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Jonathan ZaunMarch 15, 2019
March 15, 2019

Michigan iGaming: Bill Back After Veto

Michigan iGaming enthusiasts had their hopes for legalization dashed at the last minute to end 2018, when outgoing Governor Rick Snyder used his veto powers to kill a bill previously passed by lawmakers.

But state representative Brandt Iden (R-61), who has championed Michigan iGaming regulation for the last four years, is back at it with House Bill 4311.

Also known as the 2019 Lawful Internet Gaming Act, HB-4311 was introduced on March 7 and referred to the House Committee on Regulatory Reform.

Asked about the three-month delay between last year’s veto and submitting this year’s bill, Iden told Online Poker Report that his state’s year-long legislative session afforded time to bring freshman lawmakers into the fold:

“We’ve got time in Michigan. Unlike many state legislatures that are in the final days before wrapping up for the year, we’re just getting started.”

The issue has been thoroughly vetted, and people have an interest in a bill they already voted for.

I welcome having Democrat support on the bill and think it will be a key factor as it makes its way to the governor’s desk.”

Iden isn’t alone in his efforts to bring regulated online poker and casino games to Michigan.

State senator Curtis Hertel Jr. (D-23) also introduced Senate Bill 186 – a companion bill to HB-4311 which is dubbed as “a bill to create the lawful gaming act” – on the same day.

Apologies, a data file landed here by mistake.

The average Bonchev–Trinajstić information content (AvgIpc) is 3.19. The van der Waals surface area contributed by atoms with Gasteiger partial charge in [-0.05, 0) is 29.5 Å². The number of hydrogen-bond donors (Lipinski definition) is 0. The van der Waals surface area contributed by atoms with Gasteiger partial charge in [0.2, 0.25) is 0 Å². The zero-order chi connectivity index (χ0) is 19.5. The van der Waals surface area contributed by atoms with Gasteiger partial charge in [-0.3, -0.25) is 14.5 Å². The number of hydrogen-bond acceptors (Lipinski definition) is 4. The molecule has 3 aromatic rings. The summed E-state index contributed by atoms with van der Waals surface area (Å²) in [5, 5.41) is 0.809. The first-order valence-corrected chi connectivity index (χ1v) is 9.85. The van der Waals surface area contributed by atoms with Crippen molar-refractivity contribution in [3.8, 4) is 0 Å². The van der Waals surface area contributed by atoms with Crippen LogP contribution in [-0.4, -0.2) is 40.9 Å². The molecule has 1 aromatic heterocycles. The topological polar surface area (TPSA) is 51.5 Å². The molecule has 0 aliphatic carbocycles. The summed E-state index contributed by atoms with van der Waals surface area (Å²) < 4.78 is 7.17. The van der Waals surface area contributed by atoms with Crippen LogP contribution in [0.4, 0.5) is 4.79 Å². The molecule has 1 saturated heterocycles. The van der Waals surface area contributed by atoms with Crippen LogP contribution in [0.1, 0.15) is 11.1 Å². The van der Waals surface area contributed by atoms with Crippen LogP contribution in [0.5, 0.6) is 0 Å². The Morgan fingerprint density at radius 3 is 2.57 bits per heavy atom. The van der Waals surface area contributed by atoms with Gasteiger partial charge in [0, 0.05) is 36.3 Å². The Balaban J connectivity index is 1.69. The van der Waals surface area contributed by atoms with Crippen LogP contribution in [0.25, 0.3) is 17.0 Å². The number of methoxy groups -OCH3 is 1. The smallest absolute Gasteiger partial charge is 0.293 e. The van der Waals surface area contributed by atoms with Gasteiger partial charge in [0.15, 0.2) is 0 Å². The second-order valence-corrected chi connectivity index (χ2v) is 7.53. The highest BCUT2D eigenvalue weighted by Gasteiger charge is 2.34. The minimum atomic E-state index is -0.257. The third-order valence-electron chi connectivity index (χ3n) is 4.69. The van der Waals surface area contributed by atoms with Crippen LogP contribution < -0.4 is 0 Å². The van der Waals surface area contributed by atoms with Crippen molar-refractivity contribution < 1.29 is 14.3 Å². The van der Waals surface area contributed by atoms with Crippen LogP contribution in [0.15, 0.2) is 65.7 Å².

Michigan iGaming: New Governor Believed to be On Board

Last year, Iden collaborated closely with state senator Mike Kowall (R-15) to successfully guide his Michigan iGaming package through both chambers of the legislature.

The 2018 Lawful Internet Gaming Act was passed via a 71 to 35 vote in the House and a 33 to 5 margin in the Senate

Weeks after Snyder vetoed the bill – a move the former Governor justified by pointing to potential revenue losses for the state’s online lottery – Kowall told Online Poker Report that newly elected Governor Gretchen Whitmer should be more agreeable to regulated iGaming:

“I assume the House sponsor is going to reintroduce it with the new governor.

And knowing [Gov. Whitmer] the way I do, I think it stands a fair chance.

She’s more inclined to sign bills like that.”

Kowall and Whitmer served together within the state Senate from 2011 to 2015 and remain close friends today. Whitmer has yet to crystalize her stance on poker and casino games played over the internet, but she did go on record in support of legalized sports betting throughout Michigan following last year’s U.S. Supreme Court decision to strike down a federal ban on the industry.

Committee Hearing Signals Widespread Support for Current Bills

On Tuesday, during a hearing held by the House Regulatory Reform Committee to discuss gaming bills, the three commercial casinos in Detroit – MGM Grand, MotorCity Casino Hotel, and Greektown Casino – came out in favor of HB-4311.

This was viewed as a positive development given how the state’s brick and mortar casino operators vacillated on Michigan iGaming during last year’s debates.

Iden served as chairman of the committee last year, a position which has since been assumed by state representative Michael Webber (R-45). As a co-sponsor of last year’s bill, Webber is seen as a staunch ally of Iden when it comes to pushing iGaming over the finish line.

John Pappas – who previously served as executive director of the Poker Player’s Alliance online poker lobby group – testified on behalf of GeoComply.

Pappas demonstrated the efficacy of geolocation technology – which is used to “ring-fence” intrastate iGaming industries – by showing lawmakers how the service currently works to protect New Jersey’s thriving industry.

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